5) Valley Flashing
Valley flashing is a common type of flashing used whenever your roof forms a steep angle. These angles can be particularly prone to water damage, as leaves, twigs, and other debris can get stuck there. This can cause water to pool and build up, which puts your entire roof system at risk.
Valley flashing will be installed on top of an ice and water shield in order to provide extra protection to this area.
6) Gutter Apron Flashing
Don’t forget the gutters! Gutters typically have a small gap between where they start and the roofline ends. In order to avoid water getting trapped in this gap, your roofing contractor will install a gutter apron flashing behind the gutters. This will keep the water where you want it, and nowhere that you don’t!
Signs it Is Time to Replace Your Flashing
Now that you know how to identify your roof flashing, it’s time to decide whether or not you need to replace it. Here are some of the signs that your flashing is on its way out!
- Rust – If your flashing is rusted, it may be indicative of the fact that your flashing is no longer able to repel water. Corrosion is also a common sign of aging, but it will also mean that your siding is no longer able to keep water out.
- Interior Leaks – Dealing with roof leaks or a leaky chimney? Your flashing may be the culprit!
- Cracks and Bends – After a storm, you may find that pieces of your flashing have either detached or become damaged. If your flashing has bent or cracked, it leaves space for water to get through.
- Mold Growth – Noticing mold growing on your siding? Moisture is probably getting trapped beneath your flashing.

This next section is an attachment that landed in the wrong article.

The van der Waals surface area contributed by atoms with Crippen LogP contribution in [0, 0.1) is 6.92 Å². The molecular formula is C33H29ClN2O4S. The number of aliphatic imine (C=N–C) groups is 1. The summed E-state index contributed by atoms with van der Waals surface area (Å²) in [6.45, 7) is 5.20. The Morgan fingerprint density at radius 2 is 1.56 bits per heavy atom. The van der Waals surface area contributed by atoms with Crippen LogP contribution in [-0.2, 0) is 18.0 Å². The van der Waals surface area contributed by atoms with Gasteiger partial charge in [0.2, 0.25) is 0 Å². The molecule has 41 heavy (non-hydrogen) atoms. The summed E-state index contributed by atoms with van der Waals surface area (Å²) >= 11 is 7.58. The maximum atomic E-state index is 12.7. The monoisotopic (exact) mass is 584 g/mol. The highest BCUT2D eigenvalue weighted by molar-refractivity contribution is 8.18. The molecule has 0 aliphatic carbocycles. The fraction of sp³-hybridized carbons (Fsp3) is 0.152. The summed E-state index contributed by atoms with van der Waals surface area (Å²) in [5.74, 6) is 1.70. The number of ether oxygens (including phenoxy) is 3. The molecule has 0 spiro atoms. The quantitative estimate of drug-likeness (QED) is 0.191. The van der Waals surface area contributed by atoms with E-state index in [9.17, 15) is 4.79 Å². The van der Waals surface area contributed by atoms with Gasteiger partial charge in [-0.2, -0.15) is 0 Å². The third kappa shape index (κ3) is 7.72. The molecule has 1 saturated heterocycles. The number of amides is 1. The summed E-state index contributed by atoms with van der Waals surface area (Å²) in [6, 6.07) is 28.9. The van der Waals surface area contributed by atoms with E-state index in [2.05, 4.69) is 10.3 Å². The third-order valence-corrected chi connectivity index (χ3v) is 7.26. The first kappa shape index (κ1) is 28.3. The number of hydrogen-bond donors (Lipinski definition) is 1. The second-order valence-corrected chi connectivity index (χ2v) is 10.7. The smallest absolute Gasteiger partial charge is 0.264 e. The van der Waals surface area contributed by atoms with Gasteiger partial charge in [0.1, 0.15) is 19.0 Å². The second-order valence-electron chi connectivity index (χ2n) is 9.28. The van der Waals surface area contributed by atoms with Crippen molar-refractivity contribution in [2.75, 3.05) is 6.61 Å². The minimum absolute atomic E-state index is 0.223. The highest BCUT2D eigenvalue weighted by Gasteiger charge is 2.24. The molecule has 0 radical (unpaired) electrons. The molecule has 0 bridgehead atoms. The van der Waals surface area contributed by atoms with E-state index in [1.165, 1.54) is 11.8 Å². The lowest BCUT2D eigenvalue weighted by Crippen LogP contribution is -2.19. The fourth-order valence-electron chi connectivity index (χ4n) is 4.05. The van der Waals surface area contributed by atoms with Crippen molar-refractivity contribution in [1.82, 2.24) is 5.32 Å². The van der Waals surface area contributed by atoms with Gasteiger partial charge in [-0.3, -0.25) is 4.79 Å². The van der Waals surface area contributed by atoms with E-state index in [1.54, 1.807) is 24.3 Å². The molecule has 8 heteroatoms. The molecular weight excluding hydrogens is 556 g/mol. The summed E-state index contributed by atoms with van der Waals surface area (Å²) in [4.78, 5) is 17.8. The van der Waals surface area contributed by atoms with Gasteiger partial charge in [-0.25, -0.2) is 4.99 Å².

- Pest Damage – Occasionally, you may find that wildlife, such as woodpeckers, leave small holes in your flashing that require repairs as soon as possible.
How Much Does It Cost to Replace Flashing?
The cost to repair your flashing will vary depending on how much of it needs to be installed and what type you need. In general, though, replacing flashing doesn’t have to be a hugely expensive undertaking. In fact, most homeowners can replace their entire roof full of flashing for a total of $400-$1000.
Can You DIY Your Flashing Replacement?
Many homeowners are inspired to try and save money by DIYing their flashing repairs and replacements. And while we will never tell you that you can’t do something to your own home, we advise you to use caution.
Improperly installed flashing could cause more harm than good by letting water into places that you don’t want it. Additionally, any roofing work that requires you to climb up onto the roof comes with risks. When in doubt, we always recommend working with a qualified roofing contractor.
Get the Flashing Repair Help You Need
Not sure where to start or looking to answer some questions? Anchor Point Roofing can help. As the area’s foremost roofing experts, we are here to make sure that your roof flashing is installed securely and ready to take on whatever weather comes your way. Contact us today to receive a free quote on your roofing projects!